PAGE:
While some commonly occurring error patterns in Java are addressed by static tools such as FindBugs, complex software systems are full of rules that developers must follow. These application-specific rules are often not expressed in any way other than code comments and often are not enforced, leading to hard-to-detect bugs later in the program execution. Eclipse represents one of the biggest Java projects ever created.
While surprisingly robust, Eclipse still suffers from serious bugs that lead to crashes and resource exhaustion. Eclipse is a collaborative development projects, with its core developers located across multiple continents; furthermore, hundreds of available plugins are developed by programmers with varying levels of familiarity with intricacies of Eclipse APIs, thus causing the introduction of complex application-specific bugs. Bugs addressed in this paper do not immediately exhibit themselves and are often discovered after deployment.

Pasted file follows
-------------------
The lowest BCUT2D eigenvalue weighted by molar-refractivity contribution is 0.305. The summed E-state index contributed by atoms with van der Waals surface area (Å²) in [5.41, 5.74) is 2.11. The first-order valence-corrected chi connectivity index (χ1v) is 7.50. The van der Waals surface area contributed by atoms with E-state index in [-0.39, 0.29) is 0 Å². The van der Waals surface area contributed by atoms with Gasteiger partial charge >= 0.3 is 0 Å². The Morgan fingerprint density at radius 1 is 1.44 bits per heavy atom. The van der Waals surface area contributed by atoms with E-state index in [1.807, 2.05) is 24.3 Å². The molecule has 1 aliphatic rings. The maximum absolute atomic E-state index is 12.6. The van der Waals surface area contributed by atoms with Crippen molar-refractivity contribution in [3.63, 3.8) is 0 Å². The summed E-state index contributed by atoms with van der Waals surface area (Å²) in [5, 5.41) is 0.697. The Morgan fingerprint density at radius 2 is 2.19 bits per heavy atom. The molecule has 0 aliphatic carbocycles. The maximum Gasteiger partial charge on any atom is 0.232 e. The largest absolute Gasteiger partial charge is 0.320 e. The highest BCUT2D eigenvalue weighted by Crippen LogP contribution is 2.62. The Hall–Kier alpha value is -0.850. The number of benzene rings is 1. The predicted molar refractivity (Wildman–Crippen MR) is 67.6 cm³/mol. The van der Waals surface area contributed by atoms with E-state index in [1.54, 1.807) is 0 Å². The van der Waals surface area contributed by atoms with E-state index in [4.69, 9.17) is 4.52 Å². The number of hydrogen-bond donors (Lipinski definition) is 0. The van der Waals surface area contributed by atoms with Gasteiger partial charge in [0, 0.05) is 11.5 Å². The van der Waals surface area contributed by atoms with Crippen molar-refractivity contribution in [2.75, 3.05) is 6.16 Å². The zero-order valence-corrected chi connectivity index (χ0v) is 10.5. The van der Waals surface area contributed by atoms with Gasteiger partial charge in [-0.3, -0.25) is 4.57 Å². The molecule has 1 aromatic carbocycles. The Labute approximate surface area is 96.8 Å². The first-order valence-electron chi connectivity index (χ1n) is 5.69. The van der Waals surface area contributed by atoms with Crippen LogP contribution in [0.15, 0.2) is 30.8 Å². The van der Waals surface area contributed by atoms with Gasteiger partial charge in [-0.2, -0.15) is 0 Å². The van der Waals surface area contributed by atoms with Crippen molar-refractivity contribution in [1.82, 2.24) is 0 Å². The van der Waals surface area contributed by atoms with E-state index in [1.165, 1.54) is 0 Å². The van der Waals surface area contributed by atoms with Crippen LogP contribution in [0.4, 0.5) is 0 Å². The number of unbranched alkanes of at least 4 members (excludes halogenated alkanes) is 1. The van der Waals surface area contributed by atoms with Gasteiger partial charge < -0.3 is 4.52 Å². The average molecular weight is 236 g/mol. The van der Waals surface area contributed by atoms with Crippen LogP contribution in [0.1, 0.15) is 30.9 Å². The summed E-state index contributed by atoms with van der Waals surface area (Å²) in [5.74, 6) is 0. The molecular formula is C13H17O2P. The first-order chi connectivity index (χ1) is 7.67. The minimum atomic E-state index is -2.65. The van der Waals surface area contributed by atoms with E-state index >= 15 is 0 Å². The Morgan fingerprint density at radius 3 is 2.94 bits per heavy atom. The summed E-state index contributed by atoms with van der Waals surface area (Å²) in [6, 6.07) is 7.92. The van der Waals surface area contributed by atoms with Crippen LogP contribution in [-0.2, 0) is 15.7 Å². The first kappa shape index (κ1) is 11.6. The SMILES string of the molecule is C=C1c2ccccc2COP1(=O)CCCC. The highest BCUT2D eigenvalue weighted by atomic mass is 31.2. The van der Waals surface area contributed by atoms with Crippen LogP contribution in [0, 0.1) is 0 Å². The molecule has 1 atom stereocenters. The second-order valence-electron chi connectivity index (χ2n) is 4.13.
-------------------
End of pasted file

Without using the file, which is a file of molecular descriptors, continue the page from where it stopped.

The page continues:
In this paper we describe some common error patterns in Eclipse code and propose, Checklipse, a lightweight analysis tool for finding these errors; Checklipse is implemented as an Eclipse plugin and leverages Eclipse.s JDT APIs to analyze Java code. In our experiments, we find a total of 68 likely errors in Eclipse sources that follow the error patterns described in this paper.